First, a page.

Nottinghamshire won last year's T20 Blast
“It might just be interesting to see how that blends,” says Snowball, who views the shift as an opportunity to forge closer ties between the two short-format tournaments through the use of the Vitality Wildcard Draft, whereby Hundred teams pick one player each on the strength of their Blast form.
“One of the things that I was really excited about – and it was still good but it didn’t quite work in the way that we’d hoped – was the wildcard picks,” he explains. “The whole idea was that eight lads would get picked up at the end of the Blast and go into The Hundred based on their performance in the Blast. For me, that was one of the key connections between the two, and because of timings and everything, it didn’t quite work like that. It will be really interesting to see how that works again next year.”
Snowball highlights Chris Benjamin and Jake Lintott – both of his former county – as two of the big success stories of the men’s competition. How they have fared – Benjamin especially, given the speed of his rise from university to Birmingham Phoenix – has only opened the eyes to others on the circuit. As Snowball puts it, the 115 players involved in the inaugural tournament “will definitely want to play next year”.
That is another fillip, he says, for the relationship between The Hundred and the Blast.
“The way for them to demonstrate that they should be drafted again for next year is probably through the Blast and through other white-ball cricket,” explains Snowball. “It probably puts even more focus on those competitions for people who maybe didn’t get drafted this year to say: ‘Right, I need to do better. If I want to play in The Hundred, that’s my opportunity.’ I think it can only enhance the RL50 and the Blast.”
He adds: “I think what is really refreshing is that we’re already having conversations with The Hundred hosts for next year, where they’re saying: well, it’s gone so well and clearly there is a market for these daytime matches during school holidays that you could actually focus them even more on Saturdays and Sundays, with the first game at 11am and the second game at 2.30pm, which has already proven to be a hit, and then leave the Blast in those more traditional Wednesday, Thursday, Friday nights, which can appeal to a broad crowd anyway.”
Based on this season’s dates, playing the entire Blast at once might also assist another obstacle to factor into 2022: the Commonwealth Games, which sees women’s cricket make its debut and the sport, in any shape, return for the first time since 1998. With the multisport event due to take place in Birmingham between July 28 and August 8, playing the whole Blast – for which this season’s group stage finished on July 18 – would take enough time that it could finish at the beginning of August, providing a natural lead-in for The Hundred, with many of the best female players in the world already likely to be in the United Kingdom, representing their countries.
One complication, however, would be Edgbaston, where the entire cricket competition will be held for the Games: 16 games in 10 days, ending on August 7 – a significant burden in the middle of the summer.
Indeed, the pressure on their host stadia used for The Hundred – of which Edgbaston is one – has been a major learning this summer for the ECB. “One of the things we know we need to do better is the stress on the venues in terms of how much cricket we play in a very close period of time,” says Snowball.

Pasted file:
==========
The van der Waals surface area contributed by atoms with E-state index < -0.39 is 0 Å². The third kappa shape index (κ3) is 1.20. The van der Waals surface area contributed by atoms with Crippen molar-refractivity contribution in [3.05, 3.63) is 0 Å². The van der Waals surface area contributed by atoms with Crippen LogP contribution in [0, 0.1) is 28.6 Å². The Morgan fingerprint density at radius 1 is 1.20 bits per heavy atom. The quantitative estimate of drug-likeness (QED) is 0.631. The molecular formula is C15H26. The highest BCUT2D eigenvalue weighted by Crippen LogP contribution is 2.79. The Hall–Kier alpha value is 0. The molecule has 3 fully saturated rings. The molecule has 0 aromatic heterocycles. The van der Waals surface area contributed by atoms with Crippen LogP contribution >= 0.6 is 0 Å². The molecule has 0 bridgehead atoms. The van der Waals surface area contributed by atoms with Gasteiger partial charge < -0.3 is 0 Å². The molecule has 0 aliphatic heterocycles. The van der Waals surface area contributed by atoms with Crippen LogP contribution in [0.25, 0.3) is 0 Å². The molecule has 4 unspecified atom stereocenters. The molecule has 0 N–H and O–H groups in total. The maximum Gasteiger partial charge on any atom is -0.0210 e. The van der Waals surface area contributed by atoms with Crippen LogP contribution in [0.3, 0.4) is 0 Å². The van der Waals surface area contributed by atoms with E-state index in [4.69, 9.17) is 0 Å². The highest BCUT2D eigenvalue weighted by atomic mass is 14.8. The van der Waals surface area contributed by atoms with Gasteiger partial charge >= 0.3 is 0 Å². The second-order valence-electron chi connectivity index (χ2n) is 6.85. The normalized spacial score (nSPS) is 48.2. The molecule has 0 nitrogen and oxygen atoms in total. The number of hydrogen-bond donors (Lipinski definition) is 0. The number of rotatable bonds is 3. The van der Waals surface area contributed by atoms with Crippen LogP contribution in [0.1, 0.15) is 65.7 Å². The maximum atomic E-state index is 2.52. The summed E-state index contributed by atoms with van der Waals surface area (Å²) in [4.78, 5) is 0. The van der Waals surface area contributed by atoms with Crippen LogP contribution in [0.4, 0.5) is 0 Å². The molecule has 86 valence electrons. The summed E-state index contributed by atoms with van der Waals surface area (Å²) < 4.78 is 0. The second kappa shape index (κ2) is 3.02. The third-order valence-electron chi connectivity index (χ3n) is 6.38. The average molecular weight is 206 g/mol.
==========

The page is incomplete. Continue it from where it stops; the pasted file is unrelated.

“They’re on their knees at the moment and I think we need to learn from that and look at how we can potentially spread that out a little bit more. The same goes for groundstaff and pitches. The reality is that there has been an awful lot of pressure on the squares and on the groundstaff, and we have to have a look at that.”
Take Trent Bridge, for example, where in virtually no time at all marquee matches were thrust upon them on an almost daily basis: one T20 Blast fixture, four Hundred doubleheaders, a T20I between England and Pakistan, the first Test of the India series and the Royal London Cup final in the space of a single month.
That can hardly be a healthy way of running things even if, as Snowball points out, “what we’ve seen over the years is many of the bigger venues becoming more and more dependent on fewer and fewer days of cricket. Effectively, your Test match and your other international cricket – plus your Blast, but now also your Hundred matches – all combine to generate the revenue that enables you to sustain yourself as a business.”
What else does he feel The Hundred might benefit from doing differently?
“For all the administrators, it’s looking at how we schedule that, how we promote it, how we market it and how we market the other things. I think at the moment, one of the criticisms – and it’s a fair criticism – is that because it was new there has been a huge amount of focus on The Hundred. But what about the Blast? What about the Royal London Cup? What about the County Championship?
“Well, the reality is that we’ve probably invested more money in the County Championship in the last two years through the investment in streaming and promoting digital than we’ve done for a while. And that will continue. With the Blast, we did TV advertising for the first time ever this year. But we need to do more of that and look at how they fit together. I absolutely do not see The Hundred as a threat; I see it as a way to enhance and improve – and challenge, but also making sure that we have the other competitions working as well as they can.”